Saint AmpelioIt is a small church built on the rocks, as a guard which watches the entrance to the city from the East. Cape St. Ampelio is the most southern promontory of Liguria and Northern Italy (it is on the same latitude as Pisa). According to the legend, St. Ampelio, patron of Bordighera, was an anchorite, who arrived here from the desert of Thebaid in the 5th century, bringing the seeds of the first palms as a present. Ampelio lived in a cave among the rocks. The archeologist Nino Lamboglia defined the church: "A palimpsest of ten centuries of history". The present building in Romanesque style dates back to the 11th century. It depended on the powerful Benedictine abbey of Mountmajour in Provence. It was modified in the 15th an 17th centuries and restored in 1884. The facade and bell-tower are modern. Near the altar, a statue of the saint of the 17th century can be found. The crypt, with two apses and small, inclined loop-holes, holds a squared-off block of stone from La Turbie (the rock which dominates the Principality of Monaco). According to the legend, this stone was the poor and very uncomfortable "bed of the saint", where Ampelio died the 5th October 428. In 1140 the Republic of Genoa, to punish the rebels, transferred the relics of the saint to the nearby and faithful Sanremo, where they were placed in the church of St. Stephen which was run by the Genovese Benedictine friars. (pictures: The Church of St. Ampelio picture by Claudio Feltrin. and The crypt of the church of St. Ampelio from "Bordighera" by A. Besio, picture by Max Mencarelli.)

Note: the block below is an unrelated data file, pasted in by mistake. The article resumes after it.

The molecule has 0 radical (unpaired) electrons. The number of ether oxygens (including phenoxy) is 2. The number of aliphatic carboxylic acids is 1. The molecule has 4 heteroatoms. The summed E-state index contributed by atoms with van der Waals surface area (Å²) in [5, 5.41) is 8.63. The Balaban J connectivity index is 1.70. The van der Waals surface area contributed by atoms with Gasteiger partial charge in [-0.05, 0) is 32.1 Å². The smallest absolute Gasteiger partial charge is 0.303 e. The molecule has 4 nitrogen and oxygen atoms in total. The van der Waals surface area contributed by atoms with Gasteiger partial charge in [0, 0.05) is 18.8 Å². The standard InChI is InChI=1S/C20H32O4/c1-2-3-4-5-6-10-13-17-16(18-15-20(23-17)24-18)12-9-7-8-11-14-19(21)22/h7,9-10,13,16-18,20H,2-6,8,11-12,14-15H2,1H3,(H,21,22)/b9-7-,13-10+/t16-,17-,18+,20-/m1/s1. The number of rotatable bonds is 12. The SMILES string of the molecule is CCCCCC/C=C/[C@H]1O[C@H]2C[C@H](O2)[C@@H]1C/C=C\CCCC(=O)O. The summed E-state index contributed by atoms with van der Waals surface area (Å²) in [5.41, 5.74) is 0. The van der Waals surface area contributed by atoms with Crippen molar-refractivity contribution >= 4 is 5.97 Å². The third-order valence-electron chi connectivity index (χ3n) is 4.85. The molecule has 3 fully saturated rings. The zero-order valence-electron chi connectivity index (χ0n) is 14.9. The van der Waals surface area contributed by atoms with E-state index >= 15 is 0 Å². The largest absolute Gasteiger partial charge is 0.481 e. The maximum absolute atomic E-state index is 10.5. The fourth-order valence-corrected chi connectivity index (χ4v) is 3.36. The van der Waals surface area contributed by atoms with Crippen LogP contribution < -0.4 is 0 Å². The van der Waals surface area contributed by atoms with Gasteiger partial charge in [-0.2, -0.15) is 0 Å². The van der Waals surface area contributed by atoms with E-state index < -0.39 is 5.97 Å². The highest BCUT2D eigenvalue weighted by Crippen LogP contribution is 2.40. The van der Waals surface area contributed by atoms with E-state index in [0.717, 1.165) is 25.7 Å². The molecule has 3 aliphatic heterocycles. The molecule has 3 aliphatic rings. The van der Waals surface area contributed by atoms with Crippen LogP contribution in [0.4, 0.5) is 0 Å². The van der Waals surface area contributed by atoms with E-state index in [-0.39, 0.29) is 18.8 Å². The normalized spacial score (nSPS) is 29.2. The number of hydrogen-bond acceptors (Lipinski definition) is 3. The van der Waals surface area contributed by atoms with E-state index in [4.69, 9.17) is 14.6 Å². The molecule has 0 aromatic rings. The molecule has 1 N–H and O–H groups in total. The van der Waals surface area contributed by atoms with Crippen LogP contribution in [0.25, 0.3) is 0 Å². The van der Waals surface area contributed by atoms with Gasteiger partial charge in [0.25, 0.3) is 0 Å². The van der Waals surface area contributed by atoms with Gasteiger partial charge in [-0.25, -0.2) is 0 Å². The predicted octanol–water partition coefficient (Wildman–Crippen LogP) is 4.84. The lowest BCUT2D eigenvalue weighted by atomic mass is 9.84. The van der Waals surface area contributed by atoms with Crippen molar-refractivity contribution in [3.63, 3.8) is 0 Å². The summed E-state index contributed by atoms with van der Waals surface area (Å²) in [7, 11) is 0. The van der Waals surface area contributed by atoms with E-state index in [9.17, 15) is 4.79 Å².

In 1258 another transfer, directly to Genoa, to the abbey of St. Stephen, where according to the legend, Ampelio, blacksmith by profession, became the protector of the blacksmiths. In 1947 the archbishop of Genoa, Giuseppe Siri, gave the relics of the saint to Bordighera. Ampelio came back home by boat on 16th August. He was taken in procession through the crowd to the Church of Magdalene, where he now lies. The patron celebrations take place on 14th May, in memory of the transfer of the relics from Sanremo to Genoa in 1258. Beside the religious celebrations, there are also the ball in piazza E. De Amicis and the fireworks. A little further up the street from the church is the monument of Queen Margareth (1939) by Italo Griselli (1880 - 1950), a sculptor who won an important national contest.
from "Bordighera" by A. Besio,1998,SAGEP-Genova.
(translation by Manuela Borella)